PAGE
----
Five squirrels whose tails became tangled together in a “Gordian Knot” in their nest have been freed by a wildlife team in Wisconsin.
The group of young grey squirrels were found with their tails entangled together with grass and plastic their mother had used as nest material.
An animal rehabilitation team spent 20 minutes trying to delicately cut apart the tails to avoid hurting any of the young rodents.
The team posted the case online, referring to the tangle as the “Gordian Knot” – a legendary elaborate knot sliced in half by Alexander the Great as part of the prophecy which saw him become ruler of Asia.
The term is widely used now as a metaphor for a difficult problem which can be solved using creative thinking.
The Wildlife Rehabilitation Centre at Wisconsin Humane Society posted photos of the tangled squirrels on its Facebook page.
It wrote: “The tails of these five juvenile Gray Squirrel siblings had become hopelessly entangled with the long-stemmed grasses and strips of plastic their mother used as nest material, and with each other!
“A predicament that, without careful and quick intervention, would at the least cost each of these squirrels their very important tail (needed for balance and warmth), and likely their lives.”
The agitated squirrels had to be anaesthetised before the team could help unravel them.
The centre said: “You can imagine how wiggly and unruly (and nippy!) this frightened, distressed ball of squirrelly energy was, so our first step was to anaesthetise all five of them at the same time. [sic]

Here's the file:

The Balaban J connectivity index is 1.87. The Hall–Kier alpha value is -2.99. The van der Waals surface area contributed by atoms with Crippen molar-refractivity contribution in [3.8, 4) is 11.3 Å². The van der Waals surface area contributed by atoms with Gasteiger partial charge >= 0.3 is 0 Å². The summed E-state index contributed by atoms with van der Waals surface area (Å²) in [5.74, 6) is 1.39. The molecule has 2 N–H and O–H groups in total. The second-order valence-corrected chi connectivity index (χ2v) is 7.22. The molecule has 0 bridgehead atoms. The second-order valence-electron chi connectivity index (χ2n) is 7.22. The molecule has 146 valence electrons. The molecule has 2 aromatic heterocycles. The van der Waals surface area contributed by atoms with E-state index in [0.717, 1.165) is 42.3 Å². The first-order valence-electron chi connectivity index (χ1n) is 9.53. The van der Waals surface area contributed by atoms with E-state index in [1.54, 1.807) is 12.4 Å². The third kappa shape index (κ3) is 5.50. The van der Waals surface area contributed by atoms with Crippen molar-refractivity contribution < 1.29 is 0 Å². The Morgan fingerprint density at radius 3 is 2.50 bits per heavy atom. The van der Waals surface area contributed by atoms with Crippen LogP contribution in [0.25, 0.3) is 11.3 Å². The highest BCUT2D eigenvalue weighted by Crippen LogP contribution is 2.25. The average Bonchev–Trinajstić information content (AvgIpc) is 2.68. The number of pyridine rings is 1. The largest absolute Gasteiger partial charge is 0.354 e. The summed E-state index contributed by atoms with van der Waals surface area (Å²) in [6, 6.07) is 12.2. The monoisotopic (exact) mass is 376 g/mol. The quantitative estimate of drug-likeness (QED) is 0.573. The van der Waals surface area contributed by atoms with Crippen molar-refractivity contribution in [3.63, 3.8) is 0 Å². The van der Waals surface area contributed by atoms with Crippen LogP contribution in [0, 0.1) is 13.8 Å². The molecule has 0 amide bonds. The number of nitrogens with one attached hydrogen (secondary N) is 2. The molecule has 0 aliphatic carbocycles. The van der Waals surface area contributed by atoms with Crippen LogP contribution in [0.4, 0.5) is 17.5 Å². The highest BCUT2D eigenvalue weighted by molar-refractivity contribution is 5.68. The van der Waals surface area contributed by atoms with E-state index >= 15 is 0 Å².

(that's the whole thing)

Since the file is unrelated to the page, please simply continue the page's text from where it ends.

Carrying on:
“With that accomplished, we began working on unravelling the “Gordian Knot” (Google it) of tightly tangled tails and nest material.”
It took around 20 minutes to separate the rodents, with the team reporting that the squirrels had all suffered some damage to their tails while they had been tangled together.
“It was impossible to tell whose tail was whose, and we were increasingly concerned because all of them had suffered from varying degrees of tissue damage to their tails caused by circulatory impairment,” the group wrote.
“Bit by bit we snipped away at the grass-and-plastic knot with scissors, being very careful to make sure we weren’t snipping anyone’s tail in the process. It took about 20 minutes to free the young squirrels. And soon after they began to recover from anaesthesia,” it added.
The squirrels have made a good recovery, with the group reporting that a day later “they are all bright-eyed, and three of the five are ‘bushy-tailed'”.
They will be monitored over the next few days.